Breogán’s Lighthouse, a bilingual anthology of Galcian literature, is the third volume in Francis Boutle’s Lesser Used Languages of Europe series. Together with Catalan and Basque, Galician (galego) is one of Spain’s official langauges, spoken by approximately 3 million people. This book collects in chronological order nearly 300 texts, which are, according to its editor, the most representative examples of a cultural tradition “practically hidden until recently”. Ranging from twelfth-century songs to verses written in the early years of the present century, they comprise poems, short stories and excerpts from novels and dramas by all the important writers of Galicia, inclucing Rosalía de Castro, Curros Enríquez, Ramón Cabanillas, Castelao, Eduardo Blanco Amor, Álvaro Cunqueiro, Méndez Ferrín and Manuel Rivas, among many others.

Galicia’s literature is especially rich in poetry. The beautiful sound of the medieval cantigas composed by troubadours in the Galician-Portugese language may be recognised centuries later in the lyrical voice of Rosalía, or in the avant-garde poems of Manuel Antonio from the 1920s. Masters of the modern short story as Rafael Dieste and Ánxel Fole, capable of creating mysterious or grotesque situations in a few lines, are also included. As are the writers of the nova narrativa from the 1960s onwards – in fact, one third of the books is devoted to living writers.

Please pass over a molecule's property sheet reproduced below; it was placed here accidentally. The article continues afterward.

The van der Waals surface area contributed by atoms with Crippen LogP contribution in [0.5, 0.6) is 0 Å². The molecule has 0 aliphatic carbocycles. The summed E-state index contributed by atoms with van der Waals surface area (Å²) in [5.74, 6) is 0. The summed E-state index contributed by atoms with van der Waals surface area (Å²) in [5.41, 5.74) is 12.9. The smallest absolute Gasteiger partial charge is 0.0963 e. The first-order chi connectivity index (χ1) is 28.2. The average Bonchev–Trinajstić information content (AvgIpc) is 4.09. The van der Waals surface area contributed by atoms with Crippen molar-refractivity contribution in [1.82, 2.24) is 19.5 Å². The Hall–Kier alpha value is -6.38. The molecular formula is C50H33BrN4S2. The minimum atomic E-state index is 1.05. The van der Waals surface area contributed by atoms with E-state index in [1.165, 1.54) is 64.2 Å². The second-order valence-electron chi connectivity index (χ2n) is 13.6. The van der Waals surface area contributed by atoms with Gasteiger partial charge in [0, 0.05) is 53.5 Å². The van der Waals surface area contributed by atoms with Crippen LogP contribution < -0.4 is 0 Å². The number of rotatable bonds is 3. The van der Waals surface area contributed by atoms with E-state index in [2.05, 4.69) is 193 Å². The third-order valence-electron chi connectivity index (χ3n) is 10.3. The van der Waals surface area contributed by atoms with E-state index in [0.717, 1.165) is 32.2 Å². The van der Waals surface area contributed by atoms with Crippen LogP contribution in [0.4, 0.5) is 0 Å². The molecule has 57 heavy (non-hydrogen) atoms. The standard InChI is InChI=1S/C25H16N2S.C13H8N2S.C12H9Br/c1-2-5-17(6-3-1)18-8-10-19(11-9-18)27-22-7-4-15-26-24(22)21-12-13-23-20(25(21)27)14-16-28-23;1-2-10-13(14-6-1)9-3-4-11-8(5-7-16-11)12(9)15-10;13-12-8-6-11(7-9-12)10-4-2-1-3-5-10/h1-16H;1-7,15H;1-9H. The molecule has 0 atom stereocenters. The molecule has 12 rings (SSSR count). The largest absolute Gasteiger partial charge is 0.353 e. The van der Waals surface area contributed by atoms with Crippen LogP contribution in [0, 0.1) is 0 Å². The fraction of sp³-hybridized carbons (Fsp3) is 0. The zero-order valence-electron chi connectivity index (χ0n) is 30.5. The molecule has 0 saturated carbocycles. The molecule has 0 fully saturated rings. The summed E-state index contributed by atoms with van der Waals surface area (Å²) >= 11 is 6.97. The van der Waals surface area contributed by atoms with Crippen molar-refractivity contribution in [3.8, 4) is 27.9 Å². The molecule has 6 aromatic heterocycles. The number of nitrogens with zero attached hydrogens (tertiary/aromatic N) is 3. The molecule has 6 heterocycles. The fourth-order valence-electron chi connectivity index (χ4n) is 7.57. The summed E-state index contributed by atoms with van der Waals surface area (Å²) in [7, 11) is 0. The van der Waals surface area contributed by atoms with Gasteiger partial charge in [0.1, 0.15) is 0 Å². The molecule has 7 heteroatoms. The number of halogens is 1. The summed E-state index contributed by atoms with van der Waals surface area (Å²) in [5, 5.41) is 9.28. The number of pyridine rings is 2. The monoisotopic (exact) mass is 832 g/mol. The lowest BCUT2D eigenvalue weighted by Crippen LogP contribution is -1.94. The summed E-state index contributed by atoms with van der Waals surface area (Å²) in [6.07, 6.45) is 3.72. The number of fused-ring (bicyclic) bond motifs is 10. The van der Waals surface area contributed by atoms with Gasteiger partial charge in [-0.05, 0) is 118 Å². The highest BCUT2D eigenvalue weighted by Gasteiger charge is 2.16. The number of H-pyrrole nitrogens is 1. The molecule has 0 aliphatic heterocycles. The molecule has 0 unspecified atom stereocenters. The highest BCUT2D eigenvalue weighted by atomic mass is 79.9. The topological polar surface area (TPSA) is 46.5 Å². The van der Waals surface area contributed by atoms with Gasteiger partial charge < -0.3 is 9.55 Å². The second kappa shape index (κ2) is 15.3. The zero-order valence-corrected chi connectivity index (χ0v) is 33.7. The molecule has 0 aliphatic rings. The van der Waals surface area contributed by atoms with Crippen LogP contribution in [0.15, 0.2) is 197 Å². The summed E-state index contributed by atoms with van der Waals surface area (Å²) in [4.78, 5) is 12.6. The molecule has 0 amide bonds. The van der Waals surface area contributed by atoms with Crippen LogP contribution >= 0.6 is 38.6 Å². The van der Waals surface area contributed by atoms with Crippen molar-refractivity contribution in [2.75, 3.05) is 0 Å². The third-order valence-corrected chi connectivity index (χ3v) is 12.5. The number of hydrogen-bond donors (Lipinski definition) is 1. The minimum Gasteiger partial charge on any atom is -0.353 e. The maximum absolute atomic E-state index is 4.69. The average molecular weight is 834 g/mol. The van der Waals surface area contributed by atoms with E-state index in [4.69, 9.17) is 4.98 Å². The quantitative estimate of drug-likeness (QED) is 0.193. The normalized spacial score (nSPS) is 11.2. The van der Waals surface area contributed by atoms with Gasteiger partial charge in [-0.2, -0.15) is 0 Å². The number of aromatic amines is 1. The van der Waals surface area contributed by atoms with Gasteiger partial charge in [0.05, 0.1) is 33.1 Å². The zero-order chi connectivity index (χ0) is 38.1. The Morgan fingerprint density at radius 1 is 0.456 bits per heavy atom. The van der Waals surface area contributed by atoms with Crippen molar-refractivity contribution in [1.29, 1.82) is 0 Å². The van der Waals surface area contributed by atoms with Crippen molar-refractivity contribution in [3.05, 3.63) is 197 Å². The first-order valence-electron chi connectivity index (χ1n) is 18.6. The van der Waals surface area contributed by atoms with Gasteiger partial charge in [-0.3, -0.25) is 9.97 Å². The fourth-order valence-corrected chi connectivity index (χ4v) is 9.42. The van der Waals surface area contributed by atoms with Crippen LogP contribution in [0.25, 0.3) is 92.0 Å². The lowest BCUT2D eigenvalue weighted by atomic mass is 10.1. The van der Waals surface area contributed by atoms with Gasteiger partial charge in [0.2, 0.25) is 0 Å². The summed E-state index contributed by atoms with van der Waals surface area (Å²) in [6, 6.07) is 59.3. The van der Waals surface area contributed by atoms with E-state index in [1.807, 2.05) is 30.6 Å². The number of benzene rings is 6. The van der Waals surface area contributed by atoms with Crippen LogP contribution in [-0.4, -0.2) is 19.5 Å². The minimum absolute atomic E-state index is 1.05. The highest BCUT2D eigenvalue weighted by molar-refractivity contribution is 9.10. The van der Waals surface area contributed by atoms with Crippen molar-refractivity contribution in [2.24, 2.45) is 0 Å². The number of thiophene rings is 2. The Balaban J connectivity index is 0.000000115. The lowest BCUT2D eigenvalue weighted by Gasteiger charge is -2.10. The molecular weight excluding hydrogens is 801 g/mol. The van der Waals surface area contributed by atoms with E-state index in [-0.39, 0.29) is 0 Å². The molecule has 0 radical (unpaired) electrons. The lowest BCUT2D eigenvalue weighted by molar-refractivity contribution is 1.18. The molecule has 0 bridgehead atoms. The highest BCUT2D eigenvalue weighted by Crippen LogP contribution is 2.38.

A couplle of objections. The editor should have provided some biographical information on the writers, to give the reader a brief who’s who of Galician literature. It seems important, for instance, to distinguish the political positions of Otero Pedrayo or Vicente Risco regarding the repression of Galician in the early years of Franco’s dictatorship. The second problem is the lack of essays. A book that considers it “absolutely necessary” to spread Galician culture worldwide should have selected historical texts about Galicia’s geography or history – some are of great literary value. Jonathan Dunne’s Anthology of Galician Literature, published last year, found room for extracts from Castelao’s seminal 1944 essay Sempre en Galiza, and the Galician Statute of Autonomy of 1981. But the publication of Breogán’s Lighthouse is excellent news for those who wish to read some of the best examples of Galician literature. Having a bilingual edition with outstanding translations, the English reader will also enjoy the direct contact with the original language.